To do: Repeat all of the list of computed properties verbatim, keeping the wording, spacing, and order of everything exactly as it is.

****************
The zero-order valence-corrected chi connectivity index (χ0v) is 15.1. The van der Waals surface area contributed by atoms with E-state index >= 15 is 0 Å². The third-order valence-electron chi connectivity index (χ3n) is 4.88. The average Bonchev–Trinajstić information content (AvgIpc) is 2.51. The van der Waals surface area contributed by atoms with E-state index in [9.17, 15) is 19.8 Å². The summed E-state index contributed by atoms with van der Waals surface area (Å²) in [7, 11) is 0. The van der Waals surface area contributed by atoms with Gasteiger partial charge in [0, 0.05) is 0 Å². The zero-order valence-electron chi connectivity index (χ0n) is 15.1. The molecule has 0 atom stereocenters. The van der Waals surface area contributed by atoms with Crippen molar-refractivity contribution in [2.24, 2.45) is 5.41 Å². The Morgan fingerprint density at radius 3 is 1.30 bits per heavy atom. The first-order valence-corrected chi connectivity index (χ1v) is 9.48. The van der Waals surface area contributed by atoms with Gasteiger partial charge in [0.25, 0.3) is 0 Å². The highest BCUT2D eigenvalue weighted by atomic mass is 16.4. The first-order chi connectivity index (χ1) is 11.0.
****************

The zero-order valence-corrected chi connectivity index (χ0v) is 15.1. The van der Waals surface area contributed by atoms with E-state index >= 15 is 0 Å². The third-order valence-electron chi connectivity index (χ3n) is 4.88. The average Bonchev–Trinajstić information content (AvgIpc) is 2.51. The van der Waals surface area contributed by atoms with E-state index in [9.17, 15) is 19.8 Å². The summed E-state index contributed by atoms with van der Waals surface area (Å²) in [7, 11) is 0. The van der Waals surface area contributed by atoms with Gasteiger partial charge in [0, 0.05) is 0 Å². The zero-order valence-electron chi connectivity index (χ0n) is 15.1. The molecule has 0 atom stereocenters. The van der Waals surface area contributed by atoms with Crippen molar-refractivity contribution in [2.24, 2.45) is 5.41 Å². The Morgan fingerprint density at radius 3 is 1.30 bits per heavy atom. The first-order valence-corrected chi connectivity index (χ1v) is 9.48. The van der Waals surface area contributed by atoms with Gasteiger partial charge in [0.25, 0.3) is 0 Å². The highest BCUT2D eigenvalue weighted by atomic mass is 16.4. The first-order chi connectivity index (χ1) is 11.0.